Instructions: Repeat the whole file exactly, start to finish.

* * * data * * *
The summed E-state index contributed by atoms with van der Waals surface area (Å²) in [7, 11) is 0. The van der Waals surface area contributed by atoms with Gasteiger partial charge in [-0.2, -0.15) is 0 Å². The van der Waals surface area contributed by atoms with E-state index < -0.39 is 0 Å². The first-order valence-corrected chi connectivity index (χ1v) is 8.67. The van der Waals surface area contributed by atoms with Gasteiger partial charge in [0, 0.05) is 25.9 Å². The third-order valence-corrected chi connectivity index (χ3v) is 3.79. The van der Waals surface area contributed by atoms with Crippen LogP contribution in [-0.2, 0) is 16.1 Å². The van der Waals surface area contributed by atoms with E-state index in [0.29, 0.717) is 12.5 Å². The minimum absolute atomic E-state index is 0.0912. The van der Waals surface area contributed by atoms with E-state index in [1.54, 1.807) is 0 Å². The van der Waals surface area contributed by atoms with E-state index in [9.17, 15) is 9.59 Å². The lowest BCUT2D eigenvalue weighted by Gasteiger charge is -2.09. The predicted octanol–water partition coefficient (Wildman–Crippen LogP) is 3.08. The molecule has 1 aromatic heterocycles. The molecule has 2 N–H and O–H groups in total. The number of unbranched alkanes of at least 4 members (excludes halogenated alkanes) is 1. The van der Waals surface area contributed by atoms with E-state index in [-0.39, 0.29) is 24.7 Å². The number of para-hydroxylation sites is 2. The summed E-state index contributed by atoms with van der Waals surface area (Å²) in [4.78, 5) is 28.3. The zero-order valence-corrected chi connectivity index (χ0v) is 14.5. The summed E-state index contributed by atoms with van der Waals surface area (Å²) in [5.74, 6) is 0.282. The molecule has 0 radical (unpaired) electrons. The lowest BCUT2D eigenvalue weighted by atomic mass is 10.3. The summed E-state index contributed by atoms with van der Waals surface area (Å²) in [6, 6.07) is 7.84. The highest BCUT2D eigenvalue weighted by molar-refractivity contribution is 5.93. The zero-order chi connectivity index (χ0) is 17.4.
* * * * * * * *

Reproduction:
The summed E-state index contributed by atoms with van der Waals surface area (Å²) in [7, 11) is 0. The van der Waals surface area contributed by atoms with Gasteiger partial charge in [-0.2, -0.15) is 0 Å². The van der Waals surface area contributed by atoms with E-state index < -0.39 is 0 Å². The first-order valence-corrected chi connectivity index (χ1v) is 8.67. The van der Waals surface area contributed by atoms with Gasteiger partial charge in [0, 0.05) is 25.9 Å². The third-order valence-corrected chi connectivity index (χ3v) is 3.79. The van der Waals surface area contributed by atoms with Crippen LogP contribution in [-0.2, 0) is 16.1 Å². The van der Waals surface area contributed by atoms with E-state index in [0.29, 0.717) is 12.5 Å². The minimum absolute atomic E-state index is 0.0912. The van der Waals surface area contributed by atoms with E-state index in [1.54, 1.807) is 0 Å². The van der Waals surface area contributed by atoms with E-state index in [9.17, 15) is 9.59 Å². The lowest BCUT2D eigenvalue weighted by Gasteiger charge is -2.09. The predicted octanol–water partition coefficient (Wildman–Crippen LogP) is 3.08. The molecule has 1 aromatic heterocycles. The molecule has 2 N–H and O–H groups in total. The number of unbranched alkanes of at least 4 members (excludes halogenated alkanes) is 1. The van der Waals surface area contributed by atoms with E-state index in [-0.39, 0.29) is 24.7 Å². The number of para-hydroxylation sites is 2. The summed E-state index contributed by atoms with van der Waals surface area (Å²) in [4.78, 5) is 28.3. The zero-order valence-corrected chi connectivity index (χ0v) is 14.5. The summed E-state index contributed by atoms with van der Waals surface area (Å²) in [5.74, 6) is 0.282. The molecule has 0 radical (unpaired) electrons. The lowest BCUT2D eigenvalue weighted by atomic mass is 10.3. The summed E-state index contributed by atoms with van der Waals surface area (Å²) in [6, 6.07) is 7.84. The highest BCUT2D eigenvalue weighted by molar-refractivity contribution is 5.93. The zero-order chi connectivity index (χ0) is 17.4.